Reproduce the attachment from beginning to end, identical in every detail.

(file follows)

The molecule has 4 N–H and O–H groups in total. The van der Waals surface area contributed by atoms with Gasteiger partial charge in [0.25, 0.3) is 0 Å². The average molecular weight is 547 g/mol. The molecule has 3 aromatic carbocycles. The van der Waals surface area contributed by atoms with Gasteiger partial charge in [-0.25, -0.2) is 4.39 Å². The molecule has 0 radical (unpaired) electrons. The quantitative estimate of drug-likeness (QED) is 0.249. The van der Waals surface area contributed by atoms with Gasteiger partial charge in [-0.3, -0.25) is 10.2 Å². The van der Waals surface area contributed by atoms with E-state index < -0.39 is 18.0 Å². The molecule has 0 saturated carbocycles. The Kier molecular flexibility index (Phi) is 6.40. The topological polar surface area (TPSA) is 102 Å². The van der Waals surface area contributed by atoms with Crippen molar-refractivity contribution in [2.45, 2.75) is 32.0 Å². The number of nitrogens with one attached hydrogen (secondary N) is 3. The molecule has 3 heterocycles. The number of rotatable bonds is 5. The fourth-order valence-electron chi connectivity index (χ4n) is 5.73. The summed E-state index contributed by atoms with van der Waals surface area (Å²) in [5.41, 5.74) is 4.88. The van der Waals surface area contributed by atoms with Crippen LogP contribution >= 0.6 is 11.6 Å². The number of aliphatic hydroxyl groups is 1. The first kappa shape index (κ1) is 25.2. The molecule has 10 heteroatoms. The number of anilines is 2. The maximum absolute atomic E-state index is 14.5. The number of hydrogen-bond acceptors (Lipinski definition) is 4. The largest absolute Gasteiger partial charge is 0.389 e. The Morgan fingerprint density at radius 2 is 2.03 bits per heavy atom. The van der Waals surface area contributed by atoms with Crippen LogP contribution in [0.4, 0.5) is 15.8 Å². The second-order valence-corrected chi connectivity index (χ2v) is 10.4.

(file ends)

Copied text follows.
The molecule has 4 N–H and O–H groups in total. The van der Waals surface area contributed by atoms with Gasteiger partial charge in [0.25, 0.3) is 0 Å². The average molecular weight is 547 g/mol. The molecule has 3 aromatic carbocycles. The van der Waals surface area contributed by atoms with Gasteiger partial charge in [-0.25, -0.2) is 4.39 Å². The molecule has 0 radical (unpaired) electrons. The quantitative estimate of drug-likeness (QED) is 0.249. The van der Waals surface area contributed by atoms with Gasteiger partial charge in [-0.3, -0.25) is 10.2 Å². The van der Waals surface area contributed by atoms with E-state index < -0.39 is 18.0 Å². The molecule has 0 saturated carbocycles. The Kier molecular flexibility index (Phi) is 6.40. The topological polar surface area (TPSA) is 102 Å². The van der Waals surface area contributed by atoms with Crippen molar-refractivity contribution in [2.45, 2.75) is 32.0 Å². The number of nitrogens with one attached hydrogen (secondary N) is 3. The molecule has 3 heterocycles. The number of rotatable bonds is 5. The fourth-order valence-electron chi connectivity index (χ4n) is 5.73. The summed E-state index contributed by atoms with van der Waals surface area (Å²) in [5.41, 5.74) is 4.88. The van der Waals surface area contributed by atoms with Crippen LogP contribution >= 0.6 is 11.6 Å². The number of aliphatic hydroxyl groups is 1. The first kappa shape index (κ1) is 25.2. The molecule has 10 heteroatoms. The number of anilines is 2. The maximum absolute atomic E-state index is 14.5. The number of hydrogen-bond acceptors (Lipinski definition) is 4. The largest absolute Gasteiger partial charge is 0.389 e. The Morgan fingerprint density at radius 2 is 2.03 bits per heavy atom. The van der Waals surface area contributed by atoms with Crippen LogP contribution in [0.4, 0.5) is 15.8 Å². The second-order valence-corrected chi connectivity index (χ2v) is 10.4.